The banking industry has taken notice of the news that the Federal Deposit Insurance Corp. plans to change the way it assesses banks with less than $10 billion in assets for deposit insurance coverage. Most of the FDIC's proposed changes are reasonable. But one small provision could spell big trouble for community development financial institutions—and the distressed communities that rely on them.
CDFI banks are financial institutions with a primary mission to serve low-income communities. We make loans to finance housing so that people have a decent place to live and to small businesses so that people have jobs. Our lending revitalizes neighborhoods and has a positive impact that reaches far beyond our direct customers. Moreover, CDFIs are often the only source of credit and financial institutions in impoverished areas.
Since CDFIs serve some of the nation's most economically distressed and credit starved communities, it can be tough for them to attract enough deposits to meet credit demand. Therefore many CDFI banks raise deposits from civic-minded, socially motivated institutions outside our markets, such as state and municipal governments, foundations, local businesses, educational institutions, churches, nonprofits and others. Our experience shows that these community-oriented investors are much more willing to invest large deposits with us if those deposits are insured.
In such cases, our banks rely on reciprocal deposits to provide assurance to customers that deposits above the FDIC-insured threshold of $250,000 will be safe. The reciprocal deposit system enables banks to exchange the portions of large deposits above $250,000 with other banks so the depositor is fully insured. In effect, however, we retain the full amount of the deposits to fund local lending.
As a group, CDFI banks use reciprocal deposits at a rate more than four times the national average. In fact, reciprocal deposits represent nearly 40% of deposits at some of our members.
The FDIC's current small-bank assessment formula, in effect since 2009, recognizes that reciprocal deposits share a number of characteristics with core deposits. Reciprocal deposits are typically local; nationwide, about 80% of reciprocal deposits come from customers located within 25 miles of a bank's location. Banks set the interest rates on reciprocal deposits based on local, not national, market conditions. Reciprocal deposits are also stable; they have a reinvestment rate of more than 80%. Therefore the FDIC's current formula gives positive weight to reciprocal deposits by allowing bankers to subtract them from brokered deposits prior to calculating the adjusted brokered deposit ratio.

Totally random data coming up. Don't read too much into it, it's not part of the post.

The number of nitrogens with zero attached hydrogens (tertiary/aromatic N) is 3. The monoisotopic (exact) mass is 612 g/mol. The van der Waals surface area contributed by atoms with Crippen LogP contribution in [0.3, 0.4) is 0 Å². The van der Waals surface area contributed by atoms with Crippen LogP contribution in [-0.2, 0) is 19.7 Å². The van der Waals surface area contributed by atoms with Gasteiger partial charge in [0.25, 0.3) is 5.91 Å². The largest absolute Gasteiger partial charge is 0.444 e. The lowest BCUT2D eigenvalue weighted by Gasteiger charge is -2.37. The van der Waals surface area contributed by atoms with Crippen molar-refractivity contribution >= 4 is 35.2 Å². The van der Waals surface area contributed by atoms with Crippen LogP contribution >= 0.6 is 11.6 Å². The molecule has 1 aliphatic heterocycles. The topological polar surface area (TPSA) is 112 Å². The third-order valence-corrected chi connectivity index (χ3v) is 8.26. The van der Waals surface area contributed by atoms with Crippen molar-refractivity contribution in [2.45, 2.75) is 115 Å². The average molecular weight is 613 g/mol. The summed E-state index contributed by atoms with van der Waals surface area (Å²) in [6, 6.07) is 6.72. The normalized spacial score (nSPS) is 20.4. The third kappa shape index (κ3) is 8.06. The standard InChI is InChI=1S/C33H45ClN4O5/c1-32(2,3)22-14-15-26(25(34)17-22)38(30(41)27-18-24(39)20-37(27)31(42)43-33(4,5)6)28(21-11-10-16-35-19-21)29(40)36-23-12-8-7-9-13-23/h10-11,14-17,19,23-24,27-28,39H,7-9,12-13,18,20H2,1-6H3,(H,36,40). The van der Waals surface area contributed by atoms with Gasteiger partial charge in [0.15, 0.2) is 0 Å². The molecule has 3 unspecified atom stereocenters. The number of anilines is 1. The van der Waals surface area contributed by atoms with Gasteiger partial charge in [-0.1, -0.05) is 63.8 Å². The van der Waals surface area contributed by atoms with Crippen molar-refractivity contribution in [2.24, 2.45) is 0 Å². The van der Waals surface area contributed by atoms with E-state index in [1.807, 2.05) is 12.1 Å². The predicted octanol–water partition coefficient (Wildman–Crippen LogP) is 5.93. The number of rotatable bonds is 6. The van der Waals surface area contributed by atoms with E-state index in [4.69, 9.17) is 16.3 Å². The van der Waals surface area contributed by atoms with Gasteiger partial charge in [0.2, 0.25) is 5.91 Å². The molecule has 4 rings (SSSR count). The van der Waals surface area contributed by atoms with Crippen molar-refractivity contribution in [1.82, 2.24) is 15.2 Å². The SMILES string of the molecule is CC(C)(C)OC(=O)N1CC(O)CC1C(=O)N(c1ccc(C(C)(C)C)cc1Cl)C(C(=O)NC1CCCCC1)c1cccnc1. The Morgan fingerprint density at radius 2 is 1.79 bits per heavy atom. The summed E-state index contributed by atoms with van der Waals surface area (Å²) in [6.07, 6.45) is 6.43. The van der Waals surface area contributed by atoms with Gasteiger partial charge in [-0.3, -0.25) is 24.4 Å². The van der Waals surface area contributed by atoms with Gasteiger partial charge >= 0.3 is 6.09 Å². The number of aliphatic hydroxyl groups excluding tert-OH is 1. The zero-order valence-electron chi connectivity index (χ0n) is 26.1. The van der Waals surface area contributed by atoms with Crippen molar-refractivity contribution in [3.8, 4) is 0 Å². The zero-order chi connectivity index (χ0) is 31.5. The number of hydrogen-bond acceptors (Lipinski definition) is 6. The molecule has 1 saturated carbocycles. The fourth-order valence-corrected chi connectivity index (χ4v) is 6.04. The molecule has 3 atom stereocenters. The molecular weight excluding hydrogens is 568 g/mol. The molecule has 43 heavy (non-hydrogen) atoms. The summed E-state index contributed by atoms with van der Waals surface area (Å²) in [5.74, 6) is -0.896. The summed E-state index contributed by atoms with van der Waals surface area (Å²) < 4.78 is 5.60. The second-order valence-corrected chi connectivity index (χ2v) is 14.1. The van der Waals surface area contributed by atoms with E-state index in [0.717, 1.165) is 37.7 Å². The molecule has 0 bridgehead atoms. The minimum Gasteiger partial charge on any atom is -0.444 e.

But the proposed small-bank assessment would treat reciprocal deposits like any other form of brokered deposits or wholesale funding, failing to take into account their characteristics or benefits. The new formula would substitute a core deposit ratio for the adjusted brokered deposit ratio, so that bankers would no longer be able to differentiate between reciprocal deposits and traditional brokered deposits. This reversal would penalize banks that use reciprocal deposits by increasing their premiums.
The proposed rule's treatment of reciprocal deposits would negatively and disproportionately impact CDFI banks and minority depository institutions. In fact, the proposed assessment would result in more than $600,000 in annual assessment increases based on CDFI banks' reciprocal deposits alone. The FDIC gave no justification for this change in treatment in its proposal.
Under a risk-based assessment system, premiums for each individual institution are supposed to reflect the specific and measurable risks posed by its assets and liabilities. There is no data to suggest that reciprocal deposits increase the risk to the FDIC's deposit insurance fund. In fact, data from two academic studies show that the use of reciprocal deposits during the 2008 crisis had either no effect or a salutary effect on the probability of bank failure. (The studies are "Data-Driven Deposit Insurance Assessments" by Mark Flannery and "Estimated Effects of CDARS Reciprocal Deposits on the Likelihood of Failure" by Alan Blinder and Arun Shastri.)
In sum, while traditional brokered deposits justifiably trigger regulatory concerns about the cost, risk and instability, reciprocal deposits are a different breed.
Perhaps the FDIC's decision to lump reciprocal deposits in with its treatment of traditional brokered deposits was unintentional. Regardless, it should be corrected.
There is a simple fix to the problem: the FDIC should retain the current formula's exclusion of reciprocal deposits from the definition of "brokered" in the future assessment system. In this small piece of a large and complex regulatory proposal, it's actually beneficial to low-income communities to maintain the status quo.
Jeannine Jacokes is the chief executive of the Community Development Bankers Association,
a trade group for banks and thrifts certified as community development financial institutions.